Life histories of Black South African scientists : academic success in an unequal society.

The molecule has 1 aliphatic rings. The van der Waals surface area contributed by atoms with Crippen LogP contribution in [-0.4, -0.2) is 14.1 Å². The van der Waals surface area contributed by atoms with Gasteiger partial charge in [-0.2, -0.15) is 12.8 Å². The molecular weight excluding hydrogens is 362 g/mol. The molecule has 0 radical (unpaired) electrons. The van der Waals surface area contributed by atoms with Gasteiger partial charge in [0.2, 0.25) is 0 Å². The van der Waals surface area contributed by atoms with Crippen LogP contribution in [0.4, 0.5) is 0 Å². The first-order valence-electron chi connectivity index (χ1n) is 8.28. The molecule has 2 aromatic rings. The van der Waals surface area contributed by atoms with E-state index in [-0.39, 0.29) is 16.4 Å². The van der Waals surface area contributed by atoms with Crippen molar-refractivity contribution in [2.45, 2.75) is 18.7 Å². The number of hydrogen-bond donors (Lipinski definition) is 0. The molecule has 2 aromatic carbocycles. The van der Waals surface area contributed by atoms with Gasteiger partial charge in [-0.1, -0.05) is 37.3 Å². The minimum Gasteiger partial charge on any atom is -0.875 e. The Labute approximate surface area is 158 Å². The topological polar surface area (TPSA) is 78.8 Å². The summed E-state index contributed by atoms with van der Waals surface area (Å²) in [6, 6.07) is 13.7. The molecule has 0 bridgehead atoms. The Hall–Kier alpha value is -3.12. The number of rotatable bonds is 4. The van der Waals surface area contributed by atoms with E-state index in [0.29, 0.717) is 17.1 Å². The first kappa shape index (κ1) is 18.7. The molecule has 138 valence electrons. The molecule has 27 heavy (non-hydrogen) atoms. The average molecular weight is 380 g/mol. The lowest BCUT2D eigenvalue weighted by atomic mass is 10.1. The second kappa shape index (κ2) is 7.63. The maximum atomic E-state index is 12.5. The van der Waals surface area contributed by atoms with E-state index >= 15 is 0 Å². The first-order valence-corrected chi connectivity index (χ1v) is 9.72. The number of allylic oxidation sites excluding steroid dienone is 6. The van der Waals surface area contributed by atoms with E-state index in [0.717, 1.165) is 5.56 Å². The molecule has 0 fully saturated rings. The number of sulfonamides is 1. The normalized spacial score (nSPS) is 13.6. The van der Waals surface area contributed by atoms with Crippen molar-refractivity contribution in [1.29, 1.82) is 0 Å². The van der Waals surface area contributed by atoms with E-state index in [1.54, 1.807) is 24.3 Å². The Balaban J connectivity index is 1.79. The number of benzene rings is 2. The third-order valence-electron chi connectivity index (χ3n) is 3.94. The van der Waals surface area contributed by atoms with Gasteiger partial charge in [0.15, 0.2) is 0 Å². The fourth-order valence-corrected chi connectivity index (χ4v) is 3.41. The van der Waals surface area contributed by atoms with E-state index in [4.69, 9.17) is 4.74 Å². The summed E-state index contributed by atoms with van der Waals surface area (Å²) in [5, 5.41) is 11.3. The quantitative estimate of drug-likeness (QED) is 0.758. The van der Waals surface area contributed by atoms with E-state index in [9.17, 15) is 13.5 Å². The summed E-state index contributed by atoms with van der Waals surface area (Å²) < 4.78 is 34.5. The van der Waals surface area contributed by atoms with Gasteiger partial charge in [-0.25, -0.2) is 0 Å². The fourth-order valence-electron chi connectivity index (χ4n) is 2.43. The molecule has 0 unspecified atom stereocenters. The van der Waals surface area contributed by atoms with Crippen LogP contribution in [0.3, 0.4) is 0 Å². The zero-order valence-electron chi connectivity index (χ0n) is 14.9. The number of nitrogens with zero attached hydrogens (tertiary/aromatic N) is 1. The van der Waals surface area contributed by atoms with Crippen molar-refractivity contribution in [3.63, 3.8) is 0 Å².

The purpose of this research is to document the experiences of black South African scientists en-route to gaining a doctorate and provide an explanation of how and why they achieved academic success in the unequal South African society. The South African apartheid society was designed to promote black intellectual underdevelopment. Some managed to proceed to university and a few gained a doctorate. Little is known about these experiences beyond the anecdotal accounts. This study attempts a more systematic study about academic success in an unequal society. The study used a life history approach to understand and explain academic success. The study is not located in any particular discipline or apriori theoretical constructs. The approach involved individuals relating their experience and their subjective interpretation of their experiences. I have written individual stories and by grounded theorising in a cross-case analysis I have suggested constructs to provide an explanation of why they achieved academic success. This study gives us the social history of the education for blacks in South Africa for the period 1948 to 1994. The life stories are contextualised within that social historical period. In this study the analytical, research stories of individuals are presented. These stories illuminate the unfolding of the academic lives and the dynamics that shaped the unfolding of those lives. Using the ten stories a composite thick description of how the variables (social, institutional and individual) shaped the academic pathways for the group is presented. From this data explanatory constructs are suggested to provide an explanation of their academic success. In order to pursue and achieve academic success it was necessary that participants demonstrate academic capability and have access to resources (material and information). In this research I propose three new explanatory constructs plus a fourth one which is not unanticipated but expresses itself in unusual ways in the South African context. The three constructs I am proposing and which are not found in the life history literature about academic success are: academic role replication and expectation; strategic compliance and deferred gratification. The explanatory construct, coherence of roles and support mechanisms, had a particular characteristic in South Africa during this period.